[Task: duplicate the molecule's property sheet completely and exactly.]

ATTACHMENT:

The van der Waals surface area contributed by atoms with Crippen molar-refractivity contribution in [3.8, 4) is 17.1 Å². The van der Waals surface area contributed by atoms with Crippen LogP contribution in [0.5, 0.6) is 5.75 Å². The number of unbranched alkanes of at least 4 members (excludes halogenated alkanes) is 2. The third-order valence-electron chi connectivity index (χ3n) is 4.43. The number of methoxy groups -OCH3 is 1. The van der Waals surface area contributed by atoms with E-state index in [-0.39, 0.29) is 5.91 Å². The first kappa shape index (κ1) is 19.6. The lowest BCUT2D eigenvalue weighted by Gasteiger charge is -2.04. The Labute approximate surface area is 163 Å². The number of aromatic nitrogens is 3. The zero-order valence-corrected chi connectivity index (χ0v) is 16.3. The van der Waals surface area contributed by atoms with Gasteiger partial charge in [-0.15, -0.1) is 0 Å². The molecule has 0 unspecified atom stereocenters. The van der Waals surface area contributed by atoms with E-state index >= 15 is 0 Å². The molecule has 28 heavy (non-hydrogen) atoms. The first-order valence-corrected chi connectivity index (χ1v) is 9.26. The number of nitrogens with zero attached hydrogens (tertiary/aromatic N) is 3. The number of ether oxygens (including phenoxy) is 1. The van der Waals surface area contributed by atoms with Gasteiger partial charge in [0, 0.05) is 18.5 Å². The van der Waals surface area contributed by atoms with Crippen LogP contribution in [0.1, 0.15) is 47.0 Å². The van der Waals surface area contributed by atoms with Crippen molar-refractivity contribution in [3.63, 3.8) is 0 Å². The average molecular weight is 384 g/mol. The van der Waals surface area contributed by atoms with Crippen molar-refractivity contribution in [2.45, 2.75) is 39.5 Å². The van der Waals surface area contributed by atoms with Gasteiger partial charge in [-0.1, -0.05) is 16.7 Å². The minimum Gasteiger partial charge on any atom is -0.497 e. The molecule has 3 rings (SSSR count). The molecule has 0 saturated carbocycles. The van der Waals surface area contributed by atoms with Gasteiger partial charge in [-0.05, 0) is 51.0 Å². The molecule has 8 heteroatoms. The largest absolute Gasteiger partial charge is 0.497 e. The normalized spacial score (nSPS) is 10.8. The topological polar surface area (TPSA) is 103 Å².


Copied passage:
The van der Waals surface area contributed by atoms with Crippen molar-refractivity contribution in [3.8, 4) is 17.1 Å². The van der Waals surface area contributed by atoms with Crippen LogP contribution in [0.5, 0.6) is 5.75 Å². The number of unbranched alkanes of at least 4 members (excludes halogenated alkanes) is 2. The third-order valence-electron chi connectivity index (χ3n) is 4.43. The number of methoxy groups -OCH3 is 1. The van der Waals surface area contributed by atoms with E-state index in [-0.39, 0.29) is 5.91 Å². The first kappa shape index (κ1) is 19.6. The lowest BCUT2D eigenvalue weighted by Gasteiger charge is -2.04. The Labute approximate surface area is 163 Å². The number of aromatic nitrogens is 3. The zero-order valence-corrected chi connectivity index (χ0v) is 16.3. The van der Waals surface area contributed by atoms with Gasteiger partial charge in [-0.15, -0.1) is 0 Å². The molecule has 0 unspecified atom stereocenters. The van der Waals surface area contributed by atoms with E-state index >= 15 is 0 Å². The molecule has 28 heavy (non-hydrogen) atoms. The first-order valence-corrected chi connectivity index (χ1v) is 9.26. The number of nitrogens with zero attached hydrogens (tertiary/aromatic N) is 3. The number of ether oxygens (including phenoxy) is 1. The van der Waals surface area contributed by atoms with Gasteiger partial charge in [0, 0.05) is 18.5 Å². The van der Waals surface area contributed by atoms with Crippen LogP contribution in [0.1, 0.15) is 47.0 Å². The van der Waals surface area contributed by atoms with Crippen molar-refractivity contribution in [3.63, 3.8) is 0 Å². The average molecular weight is 384 g/mol. The van der Waals surface area contributed by atoms with Crippen molar-refractivity contribution in [2.45, 2.75) is 39.5 Å². The van der Waals surface area contributed by atoms with Gasteiger partial charge in [-0.1, -0.05) is 16.7 Å². The minimum Gasteiger partial charge on any atom is -0.497 e. The molecule has 3 rings (SSSR count). The molecule has 0 saturated carbocycles. The van der Waals surface area contributed by atoms with Gasteiger partial charge in [-0.05, 0) is 51.0 Å². The molecule has 8 heteroatoms. The largest absolute Gasteiger partial charge is 0.497 e. The normalized spacial score (nSPS) is 10.8. The topological polar surface area (TPSA) is 103 Å².